Connemara student is first Irish winner of furniture design award

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Galway Daily news Connemara student is first Irish winner of furniture design award

A student of Atlantic Technological University’s Connemara campus has become the first ever Irish winner of a furniture design competition.

Kevin O’Kennedy has just completed his final year on the Bachelor of Science (Hons) in Furniture Design and Manufacture programme at ATU’s Connemara campus.

He was recently named the winner of the Robin and Lucienne Day Foundation Furniture Design Prize, the first time it has gone to someone outside of the UK.

Kevin, who is from Tubbercurry, Co. Sligo took home the £1,000 prize for his chair design titled “An Chathaoir Oidhreachta (Legacy Chair)”.

The award was presented to him by trustee of the Foundation Mary V Mullin at the launch of Legacy, a special exhibition of graduate’s work at Interface Inagh, Connemara.

Kevin designed the chair to be used not only as a place to sit down but also to relax to a rocking motion.

The structure of the chair is made from oak and the cushions are made with a foam filling and a Foxford herringbone weave textile cover. The oak frame is finished in a natural Osmo oil.

The four bridle joints add a beautiful aesthetic to the piece with the contrasting grain formations. This chair is designed to be manufactured to stand the test of time so that it can become a legacy, passed down from generation to generation.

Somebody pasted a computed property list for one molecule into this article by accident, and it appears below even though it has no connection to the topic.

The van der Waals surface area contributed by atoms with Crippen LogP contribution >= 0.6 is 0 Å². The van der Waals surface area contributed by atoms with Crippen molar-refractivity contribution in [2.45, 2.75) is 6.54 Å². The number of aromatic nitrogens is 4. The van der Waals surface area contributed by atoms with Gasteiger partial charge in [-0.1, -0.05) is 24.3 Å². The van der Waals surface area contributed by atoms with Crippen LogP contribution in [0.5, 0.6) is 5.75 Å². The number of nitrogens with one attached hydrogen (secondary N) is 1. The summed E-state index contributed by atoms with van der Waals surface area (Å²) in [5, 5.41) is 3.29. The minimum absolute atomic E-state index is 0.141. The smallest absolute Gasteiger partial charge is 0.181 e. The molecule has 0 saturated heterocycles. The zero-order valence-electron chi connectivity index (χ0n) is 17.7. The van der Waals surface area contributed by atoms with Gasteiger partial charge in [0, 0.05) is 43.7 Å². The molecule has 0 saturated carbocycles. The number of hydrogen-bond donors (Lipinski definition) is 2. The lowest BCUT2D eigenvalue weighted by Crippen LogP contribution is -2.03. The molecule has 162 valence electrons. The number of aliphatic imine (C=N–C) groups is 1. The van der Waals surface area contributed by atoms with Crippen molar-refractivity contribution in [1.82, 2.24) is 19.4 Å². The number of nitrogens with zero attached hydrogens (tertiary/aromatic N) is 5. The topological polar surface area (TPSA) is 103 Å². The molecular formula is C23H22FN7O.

“It was an honour to have my chair design recognised as award worthy amongst such a talented group of designers.”

“Winning the award has been the highlight of my four years in ATU Connemara and I’d like to thank The Robin and Lucienne Day Foundation for this opportunity.” says Kevin.

The project was launched in November 2021 by lecturers Jeremy Madden and Dr Susan Rogers for final year students of the Furniture Design course.

Throughout the year the students were supported by advisor to the project Alan Tilbury, award-winning furniture designer and educator.

Acknowledging his contribution to the project, Mary Mullin describes Alan as “a talented designer whose wide body of work ranges from the Cathedral Chair for the Archbishop of Canterbury to public park seating in Bristol.”

“He is a gifted and dedicated teacher who has shared his knowledge, experience, and enthusiasm for detailed design with a generosity of spirit with the students who participated in this project.”

Established in 2012, The Robin and Lucienne Day Foundation preserves the legacy of the pioneering 20th century furniture and textile designers.

It aims to promote appreciation and understanding of design and provides opportunities for the general public and students to further their study of design.

The prize is one way in which the foundation supports this endeavor by making awards to students of design.

All ten designs were exhibited at Interface Inagh, Connemara from 19 to 21 May.

The winning design can also be viewed at the annual summer show which runs at the ATU Connemara campus in Letterfrack village from 21 June to 19 August 2022.